Piero Ferrucci is a psychotherapist and a philosopher. Piero was Roberto Assagioli’s student, assistant and collaborator and is currently a staff member at the Psychosynthesis Institute in Florence. He has authored many books, bringing the concepts and tools of psychosynthesis to a global audience.
I first met Roberto Assagioli, the founder of Psychosynthesis, in 1969. I had returned from an extended stay in California, which in those days was a forge of new ideas – among them, those that most interested me: realization of one’s own potential, transpersonal psychology, altered states of consciousness. I had spent some time at Esalen Institute, epicentre of all the research and activity on these themes. There, I had heard talk of the Italian psychiatrist Roberto Assagioli as an important figure in this field: “What! You’re Italian and you don’t even know him? He lives in Florence.”.
When I returned to Italy, I wrote to him, then went to visit him. The night before, although I had never seen him in person nor in photograph yet, I dreamt him: a thin, smiling elderly man, with white beard, and the air of a wise rabbi. He was in the back seat of an impressive, luxury-model car. He said: “Come, I’ll take you for a ride.” The next day I met Assagioli. He was just like the character of my dream. Thus I decided to go for a ride with him. The ride on which he took me was a profound inner transformation and an extraordinary broadening of my perspectives.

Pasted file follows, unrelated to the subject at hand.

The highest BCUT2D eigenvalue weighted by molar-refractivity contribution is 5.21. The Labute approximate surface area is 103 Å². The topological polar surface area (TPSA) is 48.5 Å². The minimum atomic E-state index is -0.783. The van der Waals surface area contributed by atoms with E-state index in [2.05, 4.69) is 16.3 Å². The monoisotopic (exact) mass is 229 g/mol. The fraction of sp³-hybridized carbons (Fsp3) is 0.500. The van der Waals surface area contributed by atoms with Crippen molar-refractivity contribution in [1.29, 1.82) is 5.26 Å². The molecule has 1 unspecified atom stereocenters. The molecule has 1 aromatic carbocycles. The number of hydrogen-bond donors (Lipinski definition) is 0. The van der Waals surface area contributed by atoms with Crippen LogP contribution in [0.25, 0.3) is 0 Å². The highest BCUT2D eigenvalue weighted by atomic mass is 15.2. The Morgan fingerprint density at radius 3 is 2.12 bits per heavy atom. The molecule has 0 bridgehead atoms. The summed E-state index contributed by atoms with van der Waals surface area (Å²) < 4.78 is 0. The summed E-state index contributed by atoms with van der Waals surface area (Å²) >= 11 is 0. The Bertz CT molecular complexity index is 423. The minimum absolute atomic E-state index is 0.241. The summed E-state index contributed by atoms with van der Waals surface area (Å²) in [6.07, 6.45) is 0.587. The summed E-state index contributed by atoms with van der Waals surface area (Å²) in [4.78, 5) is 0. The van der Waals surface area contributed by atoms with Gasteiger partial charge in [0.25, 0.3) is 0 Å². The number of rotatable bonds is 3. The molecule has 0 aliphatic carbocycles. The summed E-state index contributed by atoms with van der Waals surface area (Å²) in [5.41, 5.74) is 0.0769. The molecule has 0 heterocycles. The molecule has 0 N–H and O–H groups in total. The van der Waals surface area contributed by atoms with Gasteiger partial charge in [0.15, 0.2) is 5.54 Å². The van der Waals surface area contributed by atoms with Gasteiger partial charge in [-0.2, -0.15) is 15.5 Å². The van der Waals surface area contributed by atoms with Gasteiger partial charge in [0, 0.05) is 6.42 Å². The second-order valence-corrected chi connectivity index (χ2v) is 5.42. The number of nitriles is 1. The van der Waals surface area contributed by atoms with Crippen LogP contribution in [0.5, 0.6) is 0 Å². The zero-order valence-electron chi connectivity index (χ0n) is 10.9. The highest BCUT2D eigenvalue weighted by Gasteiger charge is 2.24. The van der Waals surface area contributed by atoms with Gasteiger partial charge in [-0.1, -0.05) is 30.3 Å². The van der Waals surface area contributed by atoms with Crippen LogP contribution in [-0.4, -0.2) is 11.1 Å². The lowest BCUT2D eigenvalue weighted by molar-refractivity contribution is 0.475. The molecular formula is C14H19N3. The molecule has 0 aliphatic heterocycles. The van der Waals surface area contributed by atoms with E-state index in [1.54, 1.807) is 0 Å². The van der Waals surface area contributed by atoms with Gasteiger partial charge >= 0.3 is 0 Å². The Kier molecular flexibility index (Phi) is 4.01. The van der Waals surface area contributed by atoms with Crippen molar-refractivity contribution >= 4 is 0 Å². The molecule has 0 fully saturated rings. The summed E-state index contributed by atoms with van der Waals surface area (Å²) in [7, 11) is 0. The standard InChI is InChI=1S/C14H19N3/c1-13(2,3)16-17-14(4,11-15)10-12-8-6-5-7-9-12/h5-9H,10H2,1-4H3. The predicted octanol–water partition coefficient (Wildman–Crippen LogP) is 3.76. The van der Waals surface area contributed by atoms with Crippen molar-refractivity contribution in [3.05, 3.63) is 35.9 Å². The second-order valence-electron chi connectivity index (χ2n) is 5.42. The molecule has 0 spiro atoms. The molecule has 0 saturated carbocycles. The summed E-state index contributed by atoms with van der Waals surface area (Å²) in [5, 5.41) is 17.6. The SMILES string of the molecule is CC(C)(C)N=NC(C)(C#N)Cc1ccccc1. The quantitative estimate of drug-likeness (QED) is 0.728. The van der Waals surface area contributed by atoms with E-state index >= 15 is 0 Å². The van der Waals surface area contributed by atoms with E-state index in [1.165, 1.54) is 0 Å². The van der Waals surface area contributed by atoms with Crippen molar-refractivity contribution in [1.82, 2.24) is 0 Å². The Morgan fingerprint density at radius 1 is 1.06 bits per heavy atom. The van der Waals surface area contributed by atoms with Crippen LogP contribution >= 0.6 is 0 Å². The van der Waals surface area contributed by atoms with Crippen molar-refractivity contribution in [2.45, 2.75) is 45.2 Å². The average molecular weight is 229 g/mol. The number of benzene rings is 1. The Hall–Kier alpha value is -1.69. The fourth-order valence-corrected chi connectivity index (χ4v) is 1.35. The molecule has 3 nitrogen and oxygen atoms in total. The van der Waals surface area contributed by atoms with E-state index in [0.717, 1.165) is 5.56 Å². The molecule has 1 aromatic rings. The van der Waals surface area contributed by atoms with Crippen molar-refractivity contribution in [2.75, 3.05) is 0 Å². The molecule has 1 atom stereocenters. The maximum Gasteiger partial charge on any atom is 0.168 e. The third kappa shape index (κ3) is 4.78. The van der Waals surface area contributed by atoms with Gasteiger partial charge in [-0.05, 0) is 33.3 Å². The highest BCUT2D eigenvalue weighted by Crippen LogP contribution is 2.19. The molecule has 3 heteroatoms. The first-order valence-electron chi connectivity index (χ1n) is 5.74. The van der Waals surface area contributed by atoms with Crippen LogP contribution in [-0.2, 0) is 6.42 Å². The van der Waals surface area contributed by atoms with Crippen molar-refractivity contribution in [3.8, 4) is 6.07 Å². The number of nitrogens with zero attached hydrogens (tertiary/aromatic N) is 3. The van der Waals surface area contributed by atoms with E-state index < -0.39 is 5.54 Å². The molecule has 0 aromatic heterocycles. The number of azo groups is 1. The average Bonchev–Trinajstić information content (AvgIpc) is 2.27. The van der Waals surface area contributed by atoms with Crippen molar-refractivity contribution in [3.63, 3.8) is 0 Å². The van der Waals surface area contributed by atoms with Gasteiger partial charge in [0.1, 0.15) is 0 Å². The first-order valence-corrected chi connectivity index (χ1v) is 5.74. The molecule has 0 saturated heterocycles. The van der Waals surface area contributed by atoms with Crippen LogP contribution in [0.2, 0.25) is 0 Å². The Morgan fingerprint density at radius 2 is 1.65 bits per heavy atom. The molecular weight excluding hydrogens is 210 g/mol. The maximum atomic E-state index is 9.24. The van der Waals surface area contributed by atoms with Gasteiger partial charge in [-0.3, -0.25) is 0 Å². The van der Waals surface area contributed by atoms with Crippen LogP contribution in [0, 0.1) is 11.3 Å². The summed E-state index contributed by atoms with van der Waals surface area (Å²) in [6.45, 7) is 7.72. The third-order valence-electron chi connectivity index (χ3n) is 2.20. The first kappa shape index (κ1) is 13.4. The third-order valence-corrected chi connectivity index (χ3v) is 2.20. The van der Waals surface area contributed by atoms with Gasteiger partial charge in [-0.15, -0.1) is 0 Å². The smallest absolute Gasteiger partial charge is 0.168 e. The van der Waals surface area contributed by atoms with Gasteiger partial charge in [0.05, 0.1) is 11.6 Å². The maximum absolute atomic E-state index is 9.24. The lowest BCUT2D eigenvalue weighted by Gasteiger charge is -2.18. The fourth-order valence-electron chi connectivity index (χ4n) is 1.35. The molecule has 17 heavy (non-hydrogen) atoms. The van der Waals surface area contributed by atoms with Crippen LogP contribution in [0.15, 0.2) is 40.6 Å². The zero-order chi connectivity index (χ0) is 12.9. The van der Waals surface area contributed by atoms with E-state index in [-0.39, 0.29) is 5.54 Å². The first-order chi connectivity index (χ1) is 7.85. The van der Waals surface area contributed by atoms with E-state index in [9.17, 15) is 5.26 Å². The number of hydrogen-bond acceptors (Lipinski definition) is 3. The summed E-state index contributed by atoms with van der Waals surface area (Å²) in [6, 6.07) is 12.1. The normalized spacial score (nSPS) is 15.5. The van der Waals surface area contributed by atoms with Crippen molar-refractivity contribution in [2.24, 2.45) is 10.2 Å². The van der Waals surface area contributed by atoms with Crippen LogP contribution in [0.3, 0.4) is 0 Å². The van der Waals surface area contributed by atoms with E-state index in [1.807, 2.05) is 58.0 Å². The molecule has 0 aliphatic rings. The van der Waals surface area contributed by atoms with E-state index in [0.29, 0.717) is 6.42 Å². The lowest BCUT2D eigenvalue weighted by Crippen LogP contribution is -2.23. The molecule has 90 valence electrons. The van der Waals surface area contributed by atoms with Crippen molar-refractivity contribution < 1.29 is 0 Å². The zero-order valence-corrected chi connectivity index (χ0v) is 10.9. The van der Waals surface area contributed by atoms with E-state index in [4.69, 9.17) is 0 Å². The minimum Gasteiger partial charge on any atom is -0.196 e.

These were normal experiences for anyone who worked with him. You had strange dreams that were beautiful and intense, and sudden inner transformations, weird coincidences, sensations and feelings previously unknown. You could really see what change was.
And yet Assagioli was no guru or wizard. On the contrary: he belonged to the best scientific and cultural tradition of the early twentieth century. He had written for Prezzolini’s authoritative journal La Voce, had been a friend of Jung, and Freud himself regarded him as the representative of Psychoanalysis in Italy – not surprisingly, as he was the first to translate and publish psychoanalytic work into Italian. He had rubbed elbows with people like Martin Buber and Rabindranath Tagore, D.T. Suzuki and Inhayat Khan. Most important of all, he had founded psychosynthesis, a school of psychology with vastly stimulating ideas for people concerned with personal transformation.”
~ Piero Ferrucci from http://pieroferrucci.it/psychosynthesis.html